plf13 at SPAMit.canterbury.ac.nz
Tue Oct 3 21:25:53 MDT 2000
Re: Edmond Kovacs paper on the Weisses, posted by Louis.
I really enjoyed reading this.
I first came across mention of the Weisses when, as a high school kid, I
joined the NZ section of the FI in the 1970s. I got the impression from
some book, possibly of Cannon's, that they were quite important figures in
the US SWP. But they seemed to have disappeared. When, a few times I
asked what had ever happened to them - and I think I might have asked some
visiting US SWP party tops - I was told they had just got disillusioned and
dropped out and gone apolitical.
About two or three years ago, however, a great friend of mine in the States
who had a load of SWP documents covering several decades, organised to send
me photocopies of a number of things written by Dick Fraser, who I was
interested in because of his work on black liberation.
Among the documents that my friend sent was the 1965 political resolution
written by the Frasers (Dick and Clara). A section of it covered the
Weisses. At last I found out a bit about them and what had happened to
them. Ed Kovacs' talk confirms everything they wrote about the Weisses.
The Frasers' document was full of praise for Murry and Myra and the
openness of the LA local, and the whole way it operated, which they seem to
have regarded as a model. Interestingly, Dick Fraser gave his first public
talks on the black question in Los Angeles in 1952, when the Weisses would
still have been leading it.
Their document also says that the Weisses pioneered 'the woman question' in
the SWP and were never given any credit at all for this. Also, that this
question was a key factor in bringing down the wrath of Dobbs-Kerry on
their heads. The Frasers made a number of points about the degree of
sexism in the party in the 1950s - moreover this was not just low-level
sexism which you might expect to find at that time, but quite hard-core
hostility to women playing any leadership role.
It was interesting that Ed mentions that Evelyn Reed was one of the people
hostile to the Weisses and their attempts to get women's oppression taken
seriously. Because the Frasers say exactly this in their document too.
They argue that it was kind of ironic that in the 1950s Reed was extremely
hostile to discussiong women's oppression and then in the late 60s/early
70s she is presented as the party's leading spokesperson on the issue and
as someone who has always taken the question seriously and pushed it.
Clearly, not so.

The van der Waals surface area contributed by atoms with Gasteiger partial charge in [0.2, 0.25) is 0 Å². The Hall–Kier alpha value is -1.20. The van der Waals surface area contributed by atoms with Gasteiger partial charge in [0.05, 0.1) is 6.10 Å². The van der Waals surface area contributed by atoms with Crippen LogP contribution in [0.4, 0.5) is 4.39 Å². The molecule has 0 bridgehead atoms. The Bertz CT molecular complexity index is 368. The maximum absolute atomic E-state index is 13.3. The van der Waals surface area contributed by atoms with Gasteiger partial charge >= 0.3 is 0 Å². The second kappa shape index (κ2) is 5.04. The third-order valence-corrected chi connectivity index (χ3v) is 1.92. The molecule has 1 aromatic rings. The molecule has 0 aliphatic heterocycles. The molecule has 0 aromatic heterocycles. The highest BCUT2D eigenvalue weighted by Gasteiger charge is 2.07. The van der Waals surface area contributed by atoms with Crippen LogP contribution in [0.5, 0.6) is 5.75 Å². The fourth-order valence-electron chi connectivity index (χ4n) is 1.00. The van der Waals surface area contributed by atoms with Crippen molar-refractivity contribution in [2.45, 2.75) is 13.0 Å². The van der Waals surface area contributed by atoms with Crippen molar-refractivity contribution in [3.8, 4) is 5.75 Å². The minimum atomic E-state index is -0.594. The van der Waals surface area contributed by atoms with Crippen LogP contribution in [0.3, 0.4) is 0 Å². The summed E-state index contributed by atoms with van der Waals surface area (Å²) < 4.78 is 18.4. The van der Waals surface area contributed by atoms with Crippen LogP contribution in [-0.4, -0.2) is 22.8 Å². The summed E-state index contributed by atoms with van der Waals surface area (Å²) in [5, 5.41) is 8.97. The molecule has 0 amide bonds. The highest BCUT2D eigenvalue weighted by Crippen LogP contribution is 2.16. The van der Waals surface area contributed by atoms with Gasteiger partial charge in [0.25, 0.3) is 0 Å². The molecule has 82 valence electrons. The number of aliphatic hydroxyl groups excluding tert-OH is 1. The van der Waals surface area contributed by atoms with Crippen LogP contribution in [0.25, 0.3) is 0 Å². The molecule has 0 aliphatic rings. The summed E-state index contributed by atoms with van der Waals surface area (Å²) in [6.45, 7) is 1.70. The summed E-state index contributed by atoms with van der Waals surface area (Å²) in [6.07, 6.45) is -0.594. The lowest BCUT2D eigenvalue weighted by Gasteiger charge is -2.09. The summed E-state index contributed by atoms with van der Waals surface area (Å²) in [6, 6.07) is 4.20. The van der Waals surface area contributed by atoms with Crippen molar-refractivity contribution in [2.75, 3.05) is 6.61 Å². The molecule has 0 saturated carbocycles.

Ed mentioned the problems that women in the maritime fraction had with
incredible sexism. Dick Fraser takes this up in his 1973 'Open Letter to
US Trotskyists'. He argues that many male SWP members who were in maritime
ended up replicating the views of men they worked with, and that a lot of
the time the main contact sailors had with women was with prostitutes and
that, and the male-only nature of maritime, meant that workers there were
often extremely backward in relation to women. Instead of challenging
that, the SWP fraction succumbed to it, to quite a large degree.
Ed also mentions the Weisses open attitude to regroupment in the late 1950s
and their successes in this field. Ironically, the Dobbs regime, which
never managed to attract any other forces, used this against the Weisses.
When Robertson, Mage and Wohlforth et al opposed the party leadership over
Cuba, the Weisses came under attack for having won these young leftists
over in the first place. So this became another club to beat them with.
The same point is made in the Frasers' document. So it is good to have
confirmation of this.
Today past oppositions in the US SWP seem to be in for rehabilitation, and
rightly so. The utter degeneration of the organisation under the Barnes
cabal seems to have been a major factor in prompting the large number of
people who got expelled or driven out by the Barnesites to undertake a
reassessment of past oppositions. Hopefully, Dick Fraser will be
recognised/rehabilitated in this reassessment as well.
Lastly, on the Weisses. Not long before her death Myra gave an interview
to the IBT journal '1917'. It can be viewed on their website. It's quite
an interesting interview, mainly about the past. Somewhere in it she says
that Cannon became quite depressed in the 1960s and told her that the SWP
was not the party he had set out to build. Although I guess he would have
to take a certain amount of responsibility for the result, I can't help
feeling very sorry for him. He was a genuine working class revolutionary,
a different kettle of fish altogether from the Barnes gang.
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